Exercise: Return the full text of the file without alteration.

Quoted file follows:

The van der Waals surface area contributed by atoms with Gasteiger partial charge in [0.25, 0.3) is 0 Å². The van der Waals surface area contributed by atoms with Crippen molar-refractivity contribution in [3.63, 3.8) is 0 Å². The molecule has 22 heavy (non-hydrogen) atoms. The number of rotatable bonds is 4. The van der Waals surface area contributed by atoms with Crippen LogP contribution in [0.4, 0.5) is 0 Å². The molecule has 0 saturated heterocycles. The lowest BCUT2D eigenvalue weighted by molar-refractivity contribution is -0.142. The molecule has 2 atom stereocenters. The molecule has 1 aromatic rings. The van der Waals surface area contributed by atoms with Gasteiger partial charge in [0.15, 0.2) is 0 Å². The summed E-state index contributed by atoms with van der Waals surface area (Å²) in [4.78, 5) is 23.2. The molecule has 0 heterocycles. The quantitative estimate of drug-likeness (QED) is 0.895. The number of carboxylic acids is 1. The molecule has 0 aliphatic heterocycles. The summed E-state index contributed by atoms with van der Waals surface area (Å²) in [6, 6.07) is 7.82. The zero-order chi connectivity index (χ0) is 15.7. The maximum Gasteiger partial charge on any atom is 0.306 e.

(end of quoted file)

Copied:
The van der Waals surface area contributed by atoms with Gasteiger partial charge in [0.25, 0.3) is 0 Å². The van der Waals surface area contributed by atoms with Crippen molar-refractivity contribution in [3.63, 3.8) is 0 Å². The molecule has 22 heavy (non-hydrogen) atoms. The number of rotatable bonds is 4. The van der Waals surface area contributed by atoms with Crippen LogP contribution in [0.4, 0.5) is 0 Å². The molecule has 0 saturated heterocycles. The lowest BCUT2D eigenvalue weighted by molar-refractivity contribution is -0.142. The molecule has 2 atom stereocenters. The molecule has 1 aromatic rings. The van der Waals surface area contributed by atoms with Gasteiger partial charge in [0.15, 0.2) is 0 Å². The summed E-state index contributed by atoms with van der Waals surface area (Å²) in [4.78, 5) is 23.2. The molecule has 0 heterocycles. The quantitative estimate of drug-likeness (QED) is 0.895. The number of carboxylic acids is 1. The molecule has 0 aliphatic heterocycles. The summed E-state index contributed by atoms with van der Waals surface area (Å²) in [6, 6.07) is 7.82. The zero-order chi connectivity index (χ0) is 15.7. The maximum Gasteiger partial charge on any atom is 0.306 e.